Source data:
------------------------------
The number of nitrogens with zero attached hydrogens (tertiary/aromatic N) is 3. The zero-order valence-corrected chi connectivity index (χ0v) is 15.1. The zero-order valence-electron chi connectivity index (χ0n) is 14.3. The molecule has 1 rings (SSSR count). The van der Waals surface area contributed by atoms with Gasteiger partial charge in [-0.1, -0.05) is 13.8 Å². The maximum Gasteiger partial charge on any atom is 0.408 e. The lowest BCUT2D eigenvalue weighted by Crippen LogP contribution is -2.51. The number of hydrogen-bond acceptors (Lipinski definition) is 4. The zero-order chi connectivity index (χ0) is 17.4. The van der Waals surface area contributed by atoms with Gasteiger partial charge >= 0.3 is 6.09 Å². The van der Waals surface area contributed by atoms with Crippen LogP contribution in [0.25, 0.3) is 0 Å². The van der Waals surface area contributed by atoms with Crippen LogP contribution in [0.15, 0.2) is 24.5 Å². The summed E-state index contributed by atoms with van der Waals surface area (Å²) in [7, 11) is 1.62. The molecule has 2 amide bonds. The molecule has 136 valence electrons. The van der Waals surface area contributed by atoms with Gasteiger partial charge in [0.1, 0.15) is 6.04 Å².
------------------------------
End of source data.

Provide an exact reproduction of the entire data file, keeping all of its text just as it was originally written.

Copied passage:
The number of nitrogens with zero attached hydrogens (tertiary/aromatic N) is 3. The zero-order valence-corrected chi connectivity index (χ0v) is 15.1. The zero-order valence-electron chi connectivity index (χ0n) is 14.3. The molecule has 1 rings (SSSR count). The van der Waals surface area contributed by atoms with Gasteiger partial charge in [-0.1, -0.05) is 13.8 Å². The maximum Gasteiger partial charge on any atom is 0.408 e. The lowest BCUT2D eigenvalue weighted by Crippen LogP contribution is -2.51. The number of hydrogen-bond acceptors (Lipinski definition) is 4. The zero-order chi connectivity index (χ0) is 17.4. The van der Waals surface area contributed by atoms with Gasteiger partial charge >= 0.3 is 6.09 Å². The van der Waals surface area contributed by atoms with Crippen LogP contribution in [0.25, 0.3) is 0 Å². The van der Waals surface area contributed by atoms with Crippen LogP contribution in [0.15, 0.2) is 24.5 Å². The summed E-state index contributed by atoms with van der Waals surface area (Å²) in [7, 11) is 1.62. The molecule has 2 amide bonds. The molecule has 136 valence electrons. The van der Waals surface area contributed by atoms with Gasteiger partial charge in [0.1, 0.15) is 6.04 Å².